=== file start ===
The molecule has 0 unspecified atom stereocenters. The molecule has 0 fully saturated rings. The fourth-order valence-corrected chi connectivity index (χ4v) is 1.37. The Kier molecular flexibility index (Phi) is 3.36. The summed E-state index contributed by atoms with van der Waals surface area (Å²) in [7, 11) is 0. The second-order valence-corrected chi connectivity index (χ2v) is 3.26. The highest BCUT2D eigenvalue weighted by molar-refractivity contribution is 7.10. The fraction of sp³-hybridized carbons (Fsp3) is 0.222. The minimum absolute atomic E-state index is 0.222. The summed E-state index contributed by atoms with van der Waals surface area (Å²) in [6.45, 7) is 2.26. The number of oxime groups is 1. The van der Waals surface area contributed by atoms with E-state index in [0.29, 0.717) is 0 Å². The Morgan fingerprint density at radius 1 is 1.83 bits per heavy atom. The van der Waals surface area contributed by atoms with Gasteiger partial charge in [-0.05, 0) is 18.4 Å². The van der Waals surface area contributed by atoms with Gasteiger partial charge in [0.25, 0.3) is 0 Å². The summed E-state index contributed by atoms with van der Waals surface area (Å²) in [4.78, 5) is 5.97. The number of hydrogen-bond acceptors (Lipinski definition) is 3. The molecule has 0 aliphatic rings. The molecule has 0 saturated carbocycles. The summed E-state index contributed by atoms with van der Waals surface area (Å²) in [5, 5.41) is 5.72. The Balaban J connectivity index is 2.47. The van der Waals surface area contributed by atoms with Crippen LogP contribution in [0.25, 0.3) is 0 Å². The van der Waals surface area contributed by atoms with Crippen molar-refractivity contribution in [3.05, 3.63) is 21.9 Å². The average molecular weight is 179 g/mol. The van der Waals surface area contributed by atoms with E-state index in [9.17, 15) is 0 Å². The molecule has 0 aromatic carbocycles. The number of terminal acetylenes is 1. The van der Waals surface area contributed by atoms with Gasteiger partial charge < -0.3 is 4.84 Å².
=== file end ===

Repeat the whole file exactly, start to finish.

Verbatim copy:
The molecule has 0 unspecified atom stereocenters. The molecule has 0 fully saturated rings. The fourth-order valence-corrected chi connectivity index (χ4v) is 1.37. The Kier molecular flexibility index (Phi) is 3.36. The summed E-state index contributed by atoms with van der Waals surface area (Å²) in [7, 11) is 0. The second-order valence-corrected chi connectivity index (χ2v) is 3.26. The highest BCUT2D eigenvalue weighted by molar-refractivity contribution is 7.10. The fraction of sp³-hybridized carbons (Fsp3) is 0.222. The minimum absolute atomic E-state index is 0.222. The summed E-state index contributed by atoms with van der Waals surface area (Å²) in [6.45, 7) is 2.26. The number of oxime groups is 1. The van der Waals surface area contributed by atoms with E-state index in [0.29, 0.717) is 0 Å². The Morgan fingerprint density at radius 1 is 1.83 bits per heavy atom. The van der Waals surface area contributed by atoms with Gasteiger partial charge in [-0.05, 0) is 18.4 Å². The van der Waals surface area contributed by atoms with Gasteiger partial charge in [0.25, 0.3) is 0 Å². The summed E-state index contributed by atoms with van der Waals surface area (Å²) in [4.78, 5) is 5.97. The number of hydrogen-bond acceptors (Lipinski definition) is 3. The molecule has 0 aliphatic rings. The molecule has 0 saturated carbocycles. The summed E-state index contributed by atoms with van der Waals surface area (Å²) in [5, 5.41) is 5.72. The Balaban J connectivity index is 2.47. The van der Waals surface area contributed by atoms with Crippen LogP contribution in [0.25, 0.3) is 0 Å². The van der Waals surface area contributed by atoms with Crippen molar-refractivity contribution in [3.05, 3.63) is 21.9 Å². The average molecular weight is 179 g/mol. The van der Waals surface area contributed by atoms with E-state index in [9.17, 15) is 0 Å². The molecule has 0 aromatic carbocycles. The number of terminal acetylenes is 1. The van der Waals surface area contributed by atoms with Gasteiger partial charge < -0.3 is 4.84 Å².